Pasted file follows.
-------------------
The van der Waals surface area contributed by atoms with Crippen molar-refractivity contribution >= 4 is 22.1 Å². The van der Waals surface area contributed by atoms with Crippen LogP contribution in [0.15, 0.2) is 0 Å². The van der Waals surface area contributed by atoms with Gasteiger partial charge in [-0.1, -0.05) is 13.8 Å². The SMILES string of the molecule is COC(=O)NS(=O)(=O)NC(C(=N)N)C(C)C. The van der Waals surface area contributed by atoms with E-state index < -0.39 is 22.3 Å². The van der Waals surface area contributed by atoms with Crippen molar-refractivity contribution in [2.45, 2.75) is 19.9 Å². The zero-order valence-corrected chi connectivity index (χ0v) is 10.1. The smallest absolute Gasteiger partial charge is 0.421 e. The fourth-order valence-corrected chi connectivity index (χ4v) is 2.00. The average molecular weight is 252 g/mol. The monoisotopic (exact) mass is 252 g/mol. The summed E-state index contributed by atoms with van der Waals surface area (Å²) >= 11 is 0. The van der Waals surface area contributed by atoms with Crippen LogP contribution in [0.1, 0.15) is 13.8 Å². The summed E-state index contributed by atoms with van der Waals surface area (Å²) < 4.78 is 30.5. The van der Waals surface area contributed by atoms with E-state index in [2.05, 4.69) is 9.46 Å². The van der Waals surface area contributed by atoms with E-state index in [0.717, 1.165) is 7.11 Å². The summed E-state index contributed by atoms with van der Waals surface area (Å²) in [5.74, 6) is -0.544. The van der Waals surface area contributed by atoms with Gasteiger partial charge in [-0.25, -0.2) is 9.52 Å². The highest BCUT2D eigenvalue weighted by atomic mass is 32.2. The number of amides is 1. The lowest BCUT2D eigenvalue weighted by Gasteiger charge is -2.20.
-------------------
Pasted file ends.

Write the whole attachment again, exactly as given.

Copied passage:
The van der Waals surface area contributed by atoms with Crippen molar-refractivity contribution >= 4 is 22.1 Å². The van der Waals surface area contributed by atoms with Crippen LogP contribution in [0.15, 0.2) is 0 Å². The van der Waals surface area contributed by atoms with Gasteiger partial charge in [-0.1, -0.05) is 13.8 Å². The SMILES string of the molecule is COC(=O)NS(=O)(=O)NC(C(=N)N)C(C)C. The van der Waals surface area contributed by atoms with E-state index < -0.39 is 22.3 Å². The van der Waals surface area contributed by atoms with Crippen molar-refractivity contribution in [2.45, 2.75) is 19.9 Å². The zero-order valence-corrected chi connectivity index (χ0v) is 10.1. The smallest absolute Gasteiger partial charge is 0.421 e. The fourth-order valence-corrected chi connectivity index (χ4v) is 2.00. The average molecular weight is 252 g/mol. The monoisotopic (exact) mass is 252 g/mol. The summed E-state index contributed by atoms with van der Waals surface area (Å²) >= 11 is 0. The van der Waals surface area contributed by atoms with Crippen LogP contribution in [0.1, 0.15) is 13.8 Å². The summed E-state index contributed by atoms with van der Waals surface area (Å²) < 4.78 is 30.5. The van der Waals surface area contributed by atoms with E-state index in [2.05, 4.69) is 9.46 Å². The van der Waals surface area contributed by atoms with E-state index in [0.717, 1.165) is 7.11 Å². The summed E-state index contributed by atoms with van der Waals surface area (Å²) in [5.74, 6) is -0.544. The van der Waals surface area contributed by atoms with Gasteiger partial charge in [-0.25, -0.2) is 9.52 Å². The highest BCUT2D eigenvalue weighted by atomic mass is 32.2. The number of amides is 1. The lowest BCUT2D eigenvalue weighted by Gasteiger charge is -2.20.